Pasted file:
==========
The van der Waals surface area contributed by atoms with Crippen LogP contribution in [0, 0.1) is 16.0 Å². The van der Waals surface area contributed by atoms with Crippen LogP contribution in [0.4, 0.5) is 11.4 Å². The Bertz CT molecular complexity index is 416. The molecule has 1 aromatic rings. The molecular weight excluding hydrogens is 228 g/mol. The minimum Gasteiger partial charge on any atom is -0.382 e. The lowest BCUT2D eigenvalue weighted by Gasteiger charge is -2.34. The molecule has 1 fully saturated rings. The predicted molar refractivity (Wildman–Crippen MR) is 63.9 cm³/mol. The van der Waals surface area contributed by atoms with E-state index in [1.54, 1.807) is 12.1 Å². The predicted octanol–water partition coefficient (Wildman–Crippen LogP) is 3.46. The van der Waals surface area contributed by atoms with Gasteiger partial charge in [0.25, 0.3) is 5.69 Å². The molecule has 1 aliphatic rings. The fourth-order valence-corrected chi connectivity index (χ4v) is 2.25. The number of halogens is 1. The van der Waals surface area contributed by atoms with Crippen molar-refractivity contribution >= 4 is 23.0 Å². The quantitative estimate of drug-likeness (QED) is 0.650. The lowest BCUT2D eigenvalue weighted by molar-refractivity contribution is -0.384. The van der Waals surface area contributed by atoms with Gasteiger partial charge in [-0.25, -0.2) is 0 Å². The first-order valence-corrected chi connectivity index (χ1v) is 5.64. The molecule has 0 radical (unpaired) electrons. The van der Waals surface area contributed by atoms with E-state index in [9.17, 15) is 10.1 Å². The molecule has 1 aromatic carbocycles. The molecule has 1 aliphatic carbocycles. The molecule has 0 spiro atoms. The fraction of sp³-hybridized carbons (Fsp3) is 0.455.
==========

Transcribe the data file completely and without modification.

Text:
The van der Waals surface area contributed by atoms with Crippen LogP contribution in [0, 0.1) is 16.0 Å². The van der Waals surface area contributed by atoms with Crippen LogP contribution in [0.4, 0.5) is 11.4 Å². The Bertz CT molecular complexity index is 416. The molecule has 1 aromatic rings. The molecular weight excluding hydrogens is 228 g/mol. The minimum Gasteiger partial charge on any atom is -0.382 e. The lowest BCUT2D eigenvalue weighted by Gasteiger charge is -2.34. The molecule has 1 fully saturated rings. The predicted molar refractivity (Wildman–Crippen MR) is 63.9 cm³/mol. The van der Waals surface area contributed by atoms with E-state index in [1.54, 1.807) is 12.1 Å². The predicted octanol–water partition coefficient (Wildman–Crippen LogP) is 3.46. The van der Waals surface area contributed by atoms with Gasteiger partial charge in [0.25, 0.3) is 5.69 Å². The molecule has 1 aliphatic rings. The fourth-order valence-corrected chi connectivity index (χ4v) is 2.25. The number of halogens is 1. The van der Waals surface area contributed by atoms with Crippen molar-refractivity contribution >= 4 is 23.0 Å². The quantitative estimate of drug-likeness (QED) is 0.650. The lowest BCUT2D eigenvalue weighted by molar-refractivity contribution is -0.384. The van der Waals surface area contributed by atoms with Gasteiger partial charge in [-0.25, -0.2) is 0 Å². The first-order valence-corrected chi connectivity index (χ1v) is 5.64. The molecule has 0 radical (unpaired) electrons. The van der Waals surface area contributed by atoms with E-state index in [9.17, 15) is 10.1 Å². The molecule has 1 aromatic carbocycles. The molecule has 1 aliphatic carbocycles. The molecule has 0 spiro atoms. The fraction of sp³-hybridized carbons (Fsp3) is 0.455.